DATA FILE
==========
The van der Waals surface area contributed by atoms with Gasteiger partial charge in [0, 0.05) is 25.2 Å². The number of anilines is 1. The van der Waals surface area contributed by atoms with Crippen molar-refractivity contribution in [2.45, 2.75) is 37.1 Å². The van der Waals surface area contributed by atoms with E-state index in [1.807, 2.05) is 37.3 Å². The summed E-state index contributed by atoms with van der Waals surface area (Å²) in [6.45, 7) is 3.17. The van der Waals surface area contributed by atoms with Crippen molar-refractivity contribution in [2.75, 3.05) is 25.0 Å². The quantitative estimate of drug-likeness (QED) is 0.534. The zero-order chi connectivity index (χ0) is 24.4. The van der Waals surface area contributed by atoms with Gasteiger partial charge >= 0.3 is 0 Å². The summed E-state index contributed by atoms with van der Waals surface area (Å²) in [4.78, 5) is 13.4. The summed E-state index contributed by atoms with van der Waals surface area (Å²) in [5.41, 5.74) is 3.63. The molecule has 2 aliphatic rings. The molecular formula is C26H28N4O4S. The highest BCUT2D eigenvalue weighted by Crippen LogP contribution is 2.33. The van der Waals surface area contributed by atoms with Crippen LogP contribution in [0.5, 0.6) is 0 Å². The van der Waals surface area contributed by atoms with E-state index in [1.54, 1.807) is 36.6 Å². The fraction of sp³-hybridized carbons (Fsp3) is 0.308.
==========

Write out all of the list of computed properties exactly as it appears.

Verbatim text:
The van der Waals surface area contributed by atoms with Gasteiger partial charge in [0, 0.05) is 25.2 Å². The number of anilines is 1. The van der Waals surface area contributed by atoms with Crippen molar-refractivity contribution in [2.45, 2.75) is 37.1 Å². The van der Waals surface area contributed by atoms with E-state index in [1.807, 2.05) is 37.3 Å². The summed E-state index contributed by atoms with van der Waals surface area (Å²) in [6.45, 7) is 3.17. The van der Waals surface area contributed by atoms with Crippen molar-refractivity contribution in [2.75, 3.05) is 25.0 Å². The quantitative estimate of drug-likeness (QED) is 0.534. The zero-order chi connectivity index (χ0) is 24.4. The van der Waals surface area contributed by atoms with Gasteiger partial charge >= 0.3 is 0 Å². The summed E-state index contributed by atoms with van der Waals surface area (Å²) in [4.78, 5) is 13.4. The summed E-state index contributed by atoms with van der Waals surface area (Å²) in [5.41, 5.74) is 3.63. The molecule has 2 aliphatic rings. The molecular formula is C26H28N4O4S. The highest BCUT2D eigenvalue weighted by Crippen LogP contribution is 2.33. The van der Waals surface area contributed by atoms with Crippen LogP contribution in [0.5, 0.6) is 0 Å². The van der Waals surface area contributed by atoms with E-state index in [1.54, 1.807) is 36.6 Å². The fraction of sp³-hybridized carbons (Fsp3) is 0.308.